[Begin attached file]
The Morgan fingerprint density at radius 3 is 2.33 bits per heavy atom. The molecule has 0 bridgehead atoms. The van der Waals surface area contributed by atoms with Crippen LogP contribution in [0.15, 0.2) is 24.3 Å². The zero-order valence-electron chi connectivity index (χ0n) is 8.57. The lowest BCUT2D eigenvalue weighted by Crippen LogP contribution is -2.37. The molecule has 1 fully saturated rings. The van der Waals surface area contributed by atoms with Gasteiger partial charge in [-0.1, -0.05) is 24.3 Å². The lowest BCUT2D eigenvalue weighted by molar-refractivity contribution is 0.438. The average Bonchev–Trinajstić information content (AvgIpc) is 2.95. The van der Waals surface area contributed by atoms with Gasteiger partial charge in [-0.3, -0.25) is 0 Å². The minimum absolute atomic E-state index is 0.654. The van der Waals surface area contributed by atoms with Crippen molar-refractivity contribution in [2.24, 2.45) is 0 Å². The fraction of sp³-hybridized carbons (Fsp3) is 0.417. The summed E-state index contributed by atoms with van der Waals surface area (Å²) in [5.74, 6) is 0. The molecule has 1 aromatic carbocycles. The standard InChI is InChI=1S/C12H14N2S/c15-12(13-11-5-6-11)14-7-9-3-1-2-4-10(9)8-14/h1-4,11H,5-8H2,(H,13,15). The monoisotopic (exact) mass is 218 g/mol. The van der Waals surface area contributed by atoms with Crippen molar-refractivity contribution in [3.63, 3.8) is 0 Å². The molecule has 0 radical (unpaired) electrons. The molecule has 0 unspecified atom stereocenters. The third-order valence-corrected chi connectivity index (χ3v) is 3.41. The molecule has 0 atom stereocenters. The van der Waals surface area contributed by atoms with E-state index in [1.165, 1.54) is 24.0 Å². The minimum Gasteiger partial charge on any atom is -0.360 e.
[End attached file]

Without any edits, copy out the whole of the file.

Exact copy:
The Morgan fingerprint density at radius 3 is 2.33 bits per heavy atom. The molecule has 0 bridgehead atoms. The van der Waals surface area contributed by atoms with Crippen LogP contribution in [0.15, 0.2) is 24.3 Å². The zero-order valence-electron chi connectivity index (χ0n) is 8.57. The lowest BCUT2D eigenvalue weighted by Crippen LogP contribution is -2.37. The molecule has 1 fully saturated rings. The van der Waals surface area contributed by atoms with Gasteiger partial charge in [-0.1, -0.05) is 24.3 Å². The lowest BCUT2D eigenvalue weighted by molar-refractivity contribution is 0.438. The average Bonchev–Trinajstić information content (AvgIpc) is 2.95. The van der Waals surface area contributed by atoms with Gasteiger partial charge in [-0.3, -0.25) is 0 Å². The minimum absolute atomic E-state index is 0.654. The van der Waals surface area contributed by atoms with Crippen molar-refractivity contribution in [2.24, 2.45) is 0 Å². The fraction of sp³-hybridized carbons (Fsp3) is 0.417. The summed E-state index contributed by atoms with van der Waals surface area (Å²) in [5.74, 6) is 0. The molecule has 1 aromatic carbocycles. The standard InChI is InChI=1S/C12H14N2S/c15-12(13-11-5-6-11)14-7-9-3-1-2-4-10(9)8-14/h1-4,11H,5-8H2,(H,13,15). The monoisotopic (exact) mass is 218 g/mol. The van der Waals surface area contributed by atoms with Crippen molar-refractivity contribution in [3.63, 3.8) is 0 Å². The molecule has 0 radical (unpaired) electrons. The molecule has 0 unspecified atom stereocenters. The third-order valence-corrected chi connectivity index (χ3v) is 3.41. The molecule has 0 atom stereocenters. The van der Waals surface area contributed by atoms with E-state index in [1.165, 1.54) is 24.0 Å². The minimum Gasteiger partial charge on any atom is -0.360 e.